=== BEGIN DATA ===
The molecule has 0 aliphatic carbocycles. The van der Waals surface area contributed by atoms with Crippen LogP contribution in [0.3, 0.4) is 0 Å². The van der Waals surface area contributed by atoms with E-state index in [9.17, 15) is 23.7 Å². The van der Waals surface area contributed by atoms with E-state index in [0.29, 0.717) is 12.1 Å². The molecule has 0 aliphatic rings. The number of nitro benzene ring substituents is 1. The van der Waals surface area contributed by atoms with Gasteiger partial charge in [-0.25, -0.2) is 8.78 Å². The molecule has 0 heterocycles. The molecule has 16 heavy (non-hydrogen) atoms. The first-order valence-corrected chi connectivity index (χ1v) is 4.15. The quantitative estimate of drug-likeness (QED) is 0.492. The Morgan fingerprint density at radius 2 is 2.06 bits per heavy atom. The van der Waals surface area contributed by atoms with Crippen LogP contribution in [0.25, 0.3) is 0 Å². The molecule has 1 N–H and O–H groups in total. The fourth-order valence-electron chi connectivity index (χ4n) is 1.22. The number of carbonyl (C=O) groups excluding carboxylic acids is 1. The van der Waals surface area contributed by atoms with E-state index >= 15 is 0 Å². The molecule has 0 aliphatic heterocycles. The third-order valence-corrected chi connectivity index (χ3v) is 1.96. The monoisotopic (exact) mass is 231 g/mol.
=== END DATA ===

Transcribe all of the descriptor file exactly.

The molecule has 0 aliphatic carbocycles. The van der Waals surface area contributed by atoms with Crippen LogP contribution in [0.3, 0.4) is 0 Å². The van der Waals surface area contributed by atoms with E-state index in [9.17, 15) is 23.7 Å². The van der Waals surface area contributed by atoms with E-state index in [0.29, 0.717) is 12.1 Å². The molecule has 0 aliphatic rings. The number of nitro benzene ring substituents is 1. The van der Waals surface area contributed by atoms with Gasteiger partial charge in [-0.25, -0.2) is 8.78 Å². The molecule has 0 heterocycles. The molecule has 16 heavy (non-hydrogen) atoms. The first-order valence-corrected chi connectivity index (χ1v) is 4.15. The quantitative estimate of drug-likeness (QED) is 0.492. The Morgan fingerprint density at radius 2 is 2.06 bits per heavy atom. The van der Waals surface area contributed by atoms with Crippen LogP contribution in [0.25, 0.3) is 0 Å². The molecule has 1 N–H and O–H groups in total. The fourth-order valence-electron chi connectivity index (χ4n) is 1.22. The number of carbonyl (C=O) groups excluding carboxylic acids is 1. The van der Waals surface area contributed by atoms with E-state index >= 15 is 0 Å². The molecule has 0 aliphatic heterocycles. The third-order valence-corrected chi connectivity index (χ3v) is 1.96. The monoisotopic (exact) mass is 231 g/mol.